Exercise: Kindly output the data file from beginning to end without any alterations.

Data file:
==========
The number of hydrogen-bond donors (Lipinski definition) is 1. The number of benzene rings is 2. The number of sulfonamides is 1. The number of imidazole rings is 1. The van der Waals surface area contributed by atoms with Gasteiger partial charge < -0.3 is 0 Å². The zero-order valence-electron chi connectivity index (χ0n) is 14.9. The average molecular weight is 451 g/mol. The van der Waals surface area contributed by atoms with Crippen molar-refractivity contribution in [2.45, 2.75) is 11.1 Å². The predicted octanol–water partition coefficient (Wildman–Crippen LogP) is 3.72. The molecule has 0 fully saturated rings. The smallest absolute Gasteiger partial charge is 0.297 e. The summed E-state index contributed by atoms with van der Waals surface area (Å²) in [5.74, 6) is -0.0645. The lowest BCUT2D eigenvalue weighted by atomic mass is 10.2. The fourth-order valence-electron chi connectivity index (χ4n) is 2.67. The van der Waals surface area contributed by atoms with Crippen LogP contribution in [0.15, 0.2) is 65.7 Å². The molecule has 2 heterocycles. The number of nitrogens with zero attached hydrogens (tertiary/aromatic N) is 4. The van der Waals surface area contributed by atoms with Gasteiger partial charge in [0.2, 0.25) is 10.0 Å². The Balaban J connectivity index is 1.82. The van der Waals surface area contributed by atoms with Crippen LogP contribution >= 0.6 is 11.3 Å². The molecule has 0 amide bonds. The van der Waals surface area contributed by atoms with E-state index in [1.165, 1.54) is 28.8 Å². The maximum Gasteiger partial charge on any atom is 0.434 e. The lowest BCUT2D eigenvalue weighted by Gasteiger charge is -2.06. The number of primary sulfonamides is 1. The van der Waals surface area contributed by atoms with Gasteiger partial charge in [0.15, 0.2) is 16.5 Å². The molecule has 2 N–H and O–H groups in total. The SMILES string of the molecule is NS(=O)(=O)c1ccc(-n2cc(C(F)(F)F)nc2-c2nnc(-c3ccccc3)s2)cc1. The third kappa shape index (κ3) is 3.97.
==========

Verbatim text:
The number of hydrogen-bond donors (Lipinski definition) is 1. The number of benzene rings is 2. The number of sulfonamides is 1. The number of imidazole rings is 1. The van der Waals surface area contributed by atoms with Gasteiger partial charge < -0.3 is 0 Å². The zero-order valence-electron chi connectivity index (χ0n) is 14.9. The average molecular weight is 451 g/mol. The van der Waals surface area contributed by atoms with Crippen molar-refractivity contribution in [2.45, 2.75) is 11.1 Å². The predicted octanol–water partition coefficient (Wildman–Crippen LogP) is 3.72. The molecule has 0 fully saturated rings. The smallest absolute Gasteiger partial charge is 0.297 e. The summed E-state index contributed by atoms with van der Waals surface area (Å²) in [5.74, 6) is -0.0645. The lowest BCUT2D eigenvalue weighted by atomic mass is 10.2. The fourth-order valence-electron chi connectivity index (χ4n) is 2.67. The van der Waals surface area contributed by atoms with Crippen LogP contribution in [0.15, 0.2) is 65.7 Å². The molecule has 2 heterocycles. The number of nitrogens with zero attached hydrogens (tertiary/aromatic N) is 4. The van der Waals surface area contributed by atoms with Gasteiger partial charge in [0.2, 0.25) is 10.0 Å². The Balaban J connectivity index is 1.82. The van der Waals surface area contributed by atoms with Crippen LogP contribution >= 0.6 is 11.3 Å². The molecule has 0 amide bonds. The van der Waals surface area contributed by atoms with E-state index in [1.165, 1.54) is 28.8 Å². The maximum Gasteiger partial charge on any atom is 0.434 e. The lowest BCUT2D eigenvalue weighted by Gasteiger charge is -2.06. The number of primary sulfonamides is 1. The van der Waals surface area contributed by atoms with Gasteiger partial charge in [0.15, 0.2) is 16.5 Å². The molecule has 2 N–H and O–H groups in total. The SMILES string of the molecule is NS(=O)(=O)c1ccc(-n2cc(C(F)(F)F)nc2-c2nnc(-c3ccccc3)s2)cc1. The third kappa shape index (κ3) is 3.97.